SEATTLE—A Pakistan resident has been sentenced to 12 years in prison for a conspiracy to “unlock” phones from AT&T’s network, a scheme the company says cost it more than $200 million.
Muhammad Fahd, 35, of Karachi, recruited an employee of an AT&T call center in Bothell, Washington, via Facebook in 2012, and began bribing that employee and his coworkers to use their credentials to unlock phones.
That allowed the phones to be removed from AT&T’s network, even if customers had not finished paying for the expensive devices or their service contracts had not expired. The customers could then buy cheaper service for their phones.
Fahd later had workers install malware on the company’s network, allowing him to unlock the phones from Pakistan. He persisted even after the company detected the initial scheme and fired two of the workers involved, prosecutors said.
Fahd sold the illegal phone-unlocking service through online retailers, raking in millions. His extravagant lifestyle included frequent trips abroad, $1,000-a-night hotel stays in Dubai, and a $30,000 watch. He bragged of hiring the British singer-songwriter Jay Sean to play his wedding for $100,000, according to the U.S. Attorney’s Office in Seattle.
He paid three AT&T workers $922,000 from 2012 to 2017 before he was arrested in Hong Kong in early 2018. More than 1.9 million phones were unlocked as part of the conspiracy, AT&T’s forensic analysis found.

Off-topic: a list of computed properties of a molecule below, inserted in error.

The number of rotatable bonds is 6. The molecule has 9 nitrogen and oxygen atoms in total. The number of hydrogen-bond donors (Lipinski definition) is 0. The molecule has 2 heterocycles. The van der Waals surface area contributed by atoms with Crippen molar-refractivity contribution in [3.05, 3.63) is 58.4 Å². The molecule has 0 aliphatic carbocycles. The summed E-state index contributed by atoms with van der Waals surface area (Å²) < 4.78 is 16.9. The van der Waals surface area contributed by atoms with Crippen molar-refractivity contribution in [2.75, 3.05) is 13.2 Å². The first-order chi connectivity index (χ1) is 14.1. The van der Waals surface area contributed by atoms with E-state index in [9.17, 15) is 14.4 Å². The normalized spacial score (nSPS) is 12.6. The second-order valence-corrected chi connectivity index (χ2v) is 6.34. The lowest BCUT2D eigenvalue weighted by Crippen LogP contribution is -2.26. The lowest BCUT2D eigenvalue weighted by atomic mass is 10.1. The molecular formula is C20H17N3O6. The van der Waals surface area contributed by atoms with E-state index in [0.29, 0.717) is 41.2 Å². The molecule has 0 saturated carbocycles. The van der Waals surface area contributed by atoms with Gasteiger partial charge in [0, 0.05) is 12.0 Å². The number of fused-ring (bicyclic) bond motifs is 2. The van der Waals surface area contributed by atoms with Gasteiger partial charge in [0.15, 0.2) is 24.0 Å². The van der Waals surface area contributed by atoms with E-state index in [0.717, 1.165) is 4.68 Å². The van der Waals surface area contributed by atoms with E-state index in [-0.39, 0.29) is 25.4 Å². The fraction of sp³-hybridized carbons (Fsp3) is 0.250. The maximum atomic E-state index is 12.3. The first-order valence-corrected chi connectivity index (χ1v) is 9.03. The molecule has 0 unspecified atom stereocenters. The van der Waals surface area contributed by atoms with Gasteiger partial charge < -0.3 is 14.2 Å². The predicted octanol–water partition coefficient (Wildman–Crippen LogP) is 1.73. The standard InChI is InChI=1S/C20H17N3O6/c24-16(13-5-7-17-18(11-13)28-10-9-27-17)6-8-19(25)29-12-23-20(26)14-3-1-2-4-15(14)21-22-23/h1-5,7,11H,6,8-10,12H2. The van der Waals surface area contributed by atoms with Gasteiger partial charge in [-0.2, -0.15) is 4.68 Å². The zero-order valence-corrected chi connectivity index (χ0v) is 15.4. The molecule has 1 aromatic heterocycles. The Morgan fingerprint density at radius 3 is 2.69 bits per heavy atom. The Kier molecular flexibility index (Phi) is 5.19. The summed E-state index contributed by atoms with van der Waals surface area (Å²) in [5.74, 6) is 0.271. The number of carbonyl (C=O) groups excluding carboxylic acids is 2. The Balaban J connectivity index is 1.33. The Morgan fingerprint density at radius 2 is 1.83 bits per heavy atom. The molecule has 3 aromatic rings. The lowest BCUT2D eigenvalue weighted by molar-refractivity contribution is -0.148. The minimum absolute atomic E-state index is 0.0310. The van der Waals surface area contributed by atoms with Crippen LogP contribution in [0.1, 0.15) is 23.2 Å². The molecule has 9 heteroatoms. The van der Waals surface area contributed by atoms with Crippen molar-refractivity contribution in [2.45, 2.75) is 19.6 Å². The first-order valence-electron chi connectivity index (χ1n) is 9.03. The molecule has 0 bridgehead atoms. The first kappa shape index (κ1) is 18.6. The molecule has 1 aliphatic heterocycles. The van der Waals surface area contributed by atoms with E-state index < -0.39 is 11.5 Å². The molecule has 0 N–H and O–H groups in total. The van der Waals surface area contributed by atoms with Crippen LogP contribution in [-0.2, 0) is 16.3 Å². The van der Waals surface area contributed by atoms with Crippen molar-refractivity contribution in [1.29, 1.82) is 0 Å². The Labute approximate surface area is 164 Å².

The company based its $200 million loss amount on just phones that were removed from its network before customers fully paid for them—not including the amount it lost on service contracts. Prosecutors said such losses would have been passed on to consumers, in terms of higher overall prices, and shareholders.
Fahd was extradited to the United States in 2019, pleaded guilty to wire fraud conspiracy one year ago and was sentenced Thursday.
“This defendant is a modern-day cybercriminal who combined his technological expertise with old-school techniques such as bribery, intimidation, and exploitation,” Acting U.S. Attorney Tessa M. Gorman said in a news release.
Fahd apologized in a letter to U.S. District Judge Robert Lasnik—but he did not go so far as to help the U.S. government recover any ill-gotten assets, prosecutors noted. They said that based on the limited records they were able to locate, Fahd made at least $5.3 million.
“Over time, I became obsessed with the money and any thought that I was doing wrong disappeared,” Fahd wrote. “I did not know it, but I was on a path to self destruction. Worse yet my misconduct destroyed the lives of those around me.”
Lasnik ordered him to pay more than $200 million in restitution.
Two AT&T workers who played smaller roles in the conspiracy were sentenced to probation. Last week Lasnik sentenced a third, Marc Sapatin, who was Fahd’s main contact at the company, to 18 months.